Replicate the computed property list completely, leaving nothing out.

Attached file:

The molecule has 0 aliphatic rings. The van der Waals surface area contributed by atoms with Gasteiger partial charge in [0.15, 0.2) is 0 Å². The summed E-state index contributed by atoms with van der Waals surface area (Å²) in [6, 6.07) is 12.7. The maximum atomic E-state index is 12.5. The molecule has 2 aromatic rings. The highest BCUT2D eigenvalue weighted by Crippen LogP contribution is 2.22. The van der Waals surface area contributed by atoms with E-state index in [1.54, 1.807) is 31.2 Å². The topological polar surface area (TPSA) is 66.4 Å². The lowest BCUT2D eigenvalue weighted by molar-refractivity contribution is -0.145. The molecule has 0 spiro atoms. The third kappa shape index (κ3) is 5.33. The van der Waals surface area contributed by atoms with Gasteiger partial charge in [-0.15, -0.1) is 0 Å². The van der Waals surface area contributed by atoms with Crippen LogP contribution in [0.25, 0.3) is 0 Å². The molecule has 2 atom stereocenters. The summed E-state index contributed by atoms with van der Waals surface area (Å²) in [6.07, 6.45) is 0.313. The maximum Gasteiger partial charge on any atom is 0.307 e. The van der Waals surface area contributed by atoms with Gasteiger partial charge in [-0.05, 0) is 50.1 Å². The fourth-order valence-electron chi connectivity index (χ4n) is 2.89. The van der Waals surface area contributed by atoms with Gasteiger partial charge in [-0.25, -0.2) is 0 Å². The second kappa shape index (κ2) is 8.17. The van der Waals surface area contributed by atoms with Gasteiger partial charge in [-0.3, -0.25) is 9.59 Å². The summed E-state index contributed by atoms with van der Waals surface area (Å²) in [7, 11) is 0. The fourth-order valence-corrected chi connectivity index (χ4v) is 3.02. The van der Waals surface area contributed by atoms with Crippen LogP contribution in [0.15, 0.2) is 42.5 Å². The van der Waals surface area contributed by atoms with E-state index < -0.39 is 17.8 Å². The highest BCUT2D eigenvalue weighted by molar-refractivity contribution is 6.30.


The molecule has 0 aliphatic rings. The van der Waals surface area contributed by atoms with Gasteiger partial charge in [0.15, 0.2) is 0 Å². The summed E-state index contributed by atoms with van der Waals surface area (Å²) in [6, 6.07) is 12.7. The maximum atomic E-state index is 12.5. The molecule has 2 aromatic rings. The highest BCUT2D eigenvalue weighted by Crippen LogP contribution is 2.22. The van der Waals surface area contributed by atoms with E-state index in [1.54, 1.807) is 31.2 Å². The topological polar surface area (TPSA) is 66.4 Å². The lowest BCUT2D eigenvalue weighted by molar-refractivity contribution is -0.145. The molecule has 0 spiro atoms. The third kappa shape index (κ3) is 5.33. The van der Waals surface area contributed by atoms with Gasteiger partial charge in [-0.15, -0.1) is 0 Å². The van der Waals surface area contributed by atoms with Crippen LogP contribution in [0.25, 0.3) is 0 Å². The molecule has 2 atom stereocenters. The summed E-state index contributed by atoms with van der Waals surface area (Å²) in [6.07, 6.45) is 0.313. The maximum Gasteiger partial charge on any atom is 0.307 e. The van der Waals surface area contributed by atoms with Gasteiger partial charge in [-0.05, 0) is 50.1 Å². The fourth-order valence-electron chi connectivity index (χ4n) is 2.89. The van der Waals surface area contributed by atoms with Gasteiger partial charge in [-0.25, -0.2) is 0 Å². The second kappa shape index (κ2) is 8.17. The van der Waals surface area contributed by atoms with Gasteiger partial charge in [-0.3, -0.25) is 9.59 Å². The summed E-state index contributed by atoms with van der Waals surface area (Å²) in [7, 11) is 0. The fourth-order valence-corrected chi connectivity index (χ4v) is 3.02. The van der Waals surface area contributed by atoms with Crippen LogP contribution in [0.15, 0.2) is 42.5 Å². The van der Waals surface area contributed by atoms with E-state index < -0.39 is 17.8 Å². The highest BCUT2D eigenvalue weighted by molar-refractivity contribution is 6.30.